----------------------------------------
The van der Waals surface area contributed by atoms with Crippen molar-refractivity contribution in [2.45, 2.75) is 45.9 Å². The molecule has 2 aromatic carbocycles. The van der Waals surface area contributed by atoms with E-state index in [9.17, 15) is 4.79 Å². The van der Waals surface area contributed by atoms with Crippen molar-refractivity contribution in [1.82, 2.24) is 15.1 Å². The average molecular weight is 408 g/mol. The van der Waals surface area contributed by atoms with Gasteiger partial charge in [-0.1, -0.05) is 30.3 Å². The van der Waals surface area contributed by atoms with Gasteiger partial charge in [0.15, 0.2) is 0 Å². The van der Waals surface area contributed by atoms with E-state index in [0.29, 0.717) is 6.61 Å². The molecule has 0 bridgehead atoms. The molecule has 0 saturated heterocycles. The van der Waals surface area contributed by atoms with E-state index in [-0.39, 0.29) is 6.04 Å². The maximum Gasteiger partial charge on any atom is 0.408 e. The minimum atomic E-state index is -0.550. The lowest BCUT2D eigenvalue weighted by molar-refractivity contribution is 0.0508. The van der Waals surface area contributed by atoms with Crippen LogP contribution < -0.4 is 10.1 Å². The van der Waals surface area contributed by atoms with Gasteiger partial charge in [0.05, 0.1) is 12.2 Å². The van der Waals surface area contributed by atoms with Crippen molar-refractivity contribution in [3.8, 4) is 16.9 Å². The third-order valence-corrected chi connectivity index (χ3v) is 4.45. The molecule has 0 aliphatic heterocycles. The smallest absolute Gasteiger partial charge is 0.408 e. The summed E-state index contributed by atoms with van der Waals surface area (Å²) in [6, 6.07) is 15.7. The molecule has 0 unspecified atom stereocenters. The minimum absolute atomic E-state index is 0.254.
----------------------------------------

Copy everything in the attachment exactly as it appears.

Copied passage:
The van der Waals surface area contributed by atoms with Crippen molar-refractivity contribution in [2.45, 2.75) is 45.9 Å². The molecule has 2 aromatic carbocycles. The van der Waals surface area contributed by atoms with E-state index in [9.17, 15) is 4.79 Å². The van der Waals surface area contributed by atoms with Crippen molar-refractivity contribution in [1.82, 2.24) is 15.1 Å². The average molecular weight is 408 g/mol. The van der Waals surface area contributed by atoms with Gasteiger partial charge in [-0.1, -0.05) is 30.3 Å². The van der Waals surface area contributed by atoms with Gasteiger partial charge in [0.15, 0.2) is 0 Å². The van der Waals surface area contributed by atoms with E-state index in [0.29, 0.717) is 6.61 Å². The molecule has 0 bridgehead atoms. The molecule has 0 saturated heterocycles. The van der Waals surface area contributed by atoms with E-state index in [-0.39, 0.29) is 6.04 Å². The maximum Gasteiger partial charge on any atom is 0.408 e. The minimum atomic E-state index is -0.550. The lowest BCUT2D eigenvalue weighted by molar-refractivity contribution is 0.0508. The van der Waals surface area contributed by atoms with Crippen LogP contribution < -0.4 is 10.1 Å². The van der Waals surface area contributed by atoms with Gasteiger partial charge in [0.05, 0.1) is 12.2 Å². The van der Waals surface area contributed by atoms with Crippen molar-refractivity contribution in [3.8, 4) is 16.9 Å². The third-order valence-corrected chi connectivity index (χ3v) is 4.45. The molecule has 0 aliphatic heterocycles. The smallest absolute Gasteiger partial charge is 0.408 e. The summed E-state index contributed by atoms with van der Waals surface area (Å²) in [6, 6.07) is 15.7. The molecule has 0 unspecified atom stereocenters. The minimum absolute atomic E-state index is 0.254.